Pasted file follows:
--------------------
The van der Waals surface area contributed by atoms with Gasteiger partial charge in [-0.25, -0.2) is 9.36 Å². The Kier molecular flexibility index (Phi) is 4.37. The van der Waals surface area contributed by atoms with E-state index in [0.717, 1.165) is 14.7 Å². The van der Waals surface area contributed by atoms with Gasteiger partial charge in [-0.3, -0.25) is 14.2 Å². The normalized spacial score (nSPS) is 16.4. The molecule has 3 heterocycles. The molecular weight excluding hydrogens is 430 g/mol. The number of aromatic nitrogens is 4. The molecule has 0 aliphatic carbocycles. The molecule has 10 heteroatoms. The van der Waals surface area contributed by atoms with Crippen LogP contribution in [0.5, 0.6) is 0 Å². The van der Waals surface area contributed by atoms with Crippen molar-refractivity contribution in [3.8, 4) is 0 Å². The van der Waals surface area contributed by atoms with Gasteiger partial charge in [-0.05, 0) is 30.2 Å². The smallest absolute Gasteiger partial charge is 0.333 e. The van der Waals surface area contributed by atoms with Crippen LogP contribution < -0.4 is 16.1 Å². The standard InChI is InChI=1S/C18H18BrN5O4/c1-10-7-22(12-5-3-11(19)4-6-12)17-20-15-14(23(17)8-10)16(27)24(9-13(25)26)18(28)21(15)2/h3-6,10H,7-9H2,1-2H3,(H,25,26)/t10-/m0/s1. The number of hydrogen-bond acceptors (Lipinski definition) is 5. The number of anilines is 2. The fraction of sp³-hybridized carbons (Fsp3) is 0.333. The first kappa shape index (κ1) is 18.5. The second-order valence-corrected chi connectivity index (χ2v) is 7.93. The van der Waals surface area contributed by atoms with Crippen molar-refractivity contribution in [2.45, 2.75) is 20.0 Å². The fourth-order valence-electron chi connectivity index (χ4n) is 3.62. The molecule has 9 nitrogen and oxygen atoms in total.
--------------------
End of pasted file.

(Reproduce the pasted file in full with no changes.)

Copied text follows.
The van der Waals surface area contributed by atoms with Gasteiger partial charge in [-0.25, -0.2) is 9.36 Å². The Kier molecular flexibility index (Phi) is 4.37. The van der Waals surface area contributed by atoms with E-state index in [0.717, 1.165) is 14.7 Å². The van der Waals surface area contributed by atoms with Gasteiger partial charge in [-0.3, -0.25) is 14.2 Å². The normalized spacial score (nSPS) is 16.4. The molecule has 3 heterocycles. The molecular weight excluding hydrogens is 430 g/mol. The number of aromatic nitrogens is 4. The molecule has 0 aliphatic carbocycles. The molecule has 10 heteroatoms. The van der Waals surface area contributed by atoms with Crippen LogP contribution in [0.5, 0.6) is 0 Å². The van der Waals surface area contributed by atoms with Crippen molar-refractivity contribution in [3.8, 4) is 0 Å². The van der Waals surface area contributed by atoms with Gasteiger partial charge in [-0.05, 0) is 30.2 Å². The smallest absolute Gasteiger partial charge is 0.333 e. The van der Waals surface area contributed by atoms with Crippen LogP contribution < -0.4 is 16.1 Å². The standard InChI is InChI=1S/C18H18BrN5O4/c1-10-7-22(12-5-3-11(19)4-6-12)17-20-15-14(23(17)8-10)16(27)24(9-13(25)26)18(28)21(15)2/h3-6,10H,7-9H2,1-2H3,(H,25,26)/t10-/m0/s1. The number of hydrogen-bond acceptors (Lipinski definition) is 5. The number of anilines is 2. The fraction of sp³-hybridized carbons (Fsp3) is 0.333. The first kappa shape index (κ1) is 18.5. The second-order valence-corrected chi connectivity index (χ2v) is 7.93. The van der Waals surface area contributed by atoms with Crippen molar-refractivity contribution in [2.45, 2.75) is 20.0 Å². The fourth-order valence-electron chi connectivity index (χ4n) is 3.62. The molecule has 9 nitrogen and oxygen atoms in total.